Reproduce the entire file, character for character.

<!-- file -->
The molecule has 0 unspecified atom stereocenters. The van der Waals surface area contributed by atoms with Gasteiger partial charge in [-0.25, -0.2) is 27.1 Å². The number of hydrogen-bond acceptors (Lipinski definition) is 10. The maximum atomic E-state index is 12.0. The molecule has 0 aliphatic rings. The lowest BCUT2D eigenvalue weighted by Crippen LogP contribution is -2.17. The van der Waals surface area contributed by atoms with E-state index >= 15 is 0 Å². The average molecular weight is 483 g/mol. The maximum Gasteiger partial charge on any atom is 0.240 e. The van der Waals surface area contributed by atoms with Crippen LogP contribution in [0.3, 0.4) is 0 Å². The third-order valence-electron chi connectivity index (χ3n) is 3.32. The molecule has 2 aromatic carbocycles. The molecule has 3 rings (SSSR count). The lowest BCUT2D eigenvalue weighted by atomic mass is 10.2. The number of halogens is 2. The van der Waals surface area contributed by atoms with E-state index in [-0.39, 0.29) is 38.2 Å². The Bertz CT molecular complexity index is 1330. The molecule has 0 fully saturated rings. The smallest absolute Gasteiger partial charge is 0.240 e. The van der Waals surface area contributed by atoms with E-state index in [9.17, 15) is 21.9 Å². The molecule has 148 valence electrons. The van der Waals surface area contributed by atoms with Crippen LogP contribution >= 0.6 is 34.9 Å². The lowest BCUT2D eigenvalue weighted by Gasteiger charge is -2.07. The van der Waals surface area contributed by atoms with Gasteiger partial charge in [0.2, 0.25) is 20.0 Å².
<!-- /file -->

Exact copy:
The molecule has 0 unspecified atom stereocenters. The van der Waals surface area contributed by atoms with Gasteiger partial charge in [-0.25, -0.2) is 27.1 Å². The number of hydrogen-bond acceptors (Lipinski definition) is 10. The maximum atomic E-state index is 12.0. The molecule has 0 aliphatic rings. The lowest BCUT2D eigenvalue weighted by Crippen LogP contribution is -2.17. The van der Waals surface area contributed by atoms with E-state index >= 15 is 0 Å². The average molecular weight is 483 g/mol. The maximum Gasteiger partial charge on any atom is 0.240 e. The van der Waals surface area contributed by atoms with Crippen LogP contribution in [0.3, 0.4) is 0 Å². The third-order valence-electron chi connectivity index (χ3n) is 3.32. The molecule has 2 aromatic carbocycles. The molecule has 3 rings (SSSR count). The lowest BCUT2D eigenvalue weighted by atomic mass is 10.2. The number of halogens is 2. The van der Waals surface area contributed by atoms with E-state index in [-0.39, 0.29) is 38.2 Å². The Bertz CT molecular complexity index is 1330. The molecule has 0 fully saturated rings. The smallest absolute Gasteiger partial charge is 0.240 e. The van der Waals surface area contributed by atoms with E-state index in [9.17, 15) is 21.9 Å². The molecule has 148 valence electrons. The van der Waals surface area contributed by atoms with Crippen LogP contribution >= 0.6 is 34.9 Å². The lowest BCUT2D eigenvalue weighted by Gasteiger charge is -2.07. The van der Waals surface area contributed by atoms with Gasteiger partial charge in [0.2, 0.25) is 20.0 Å².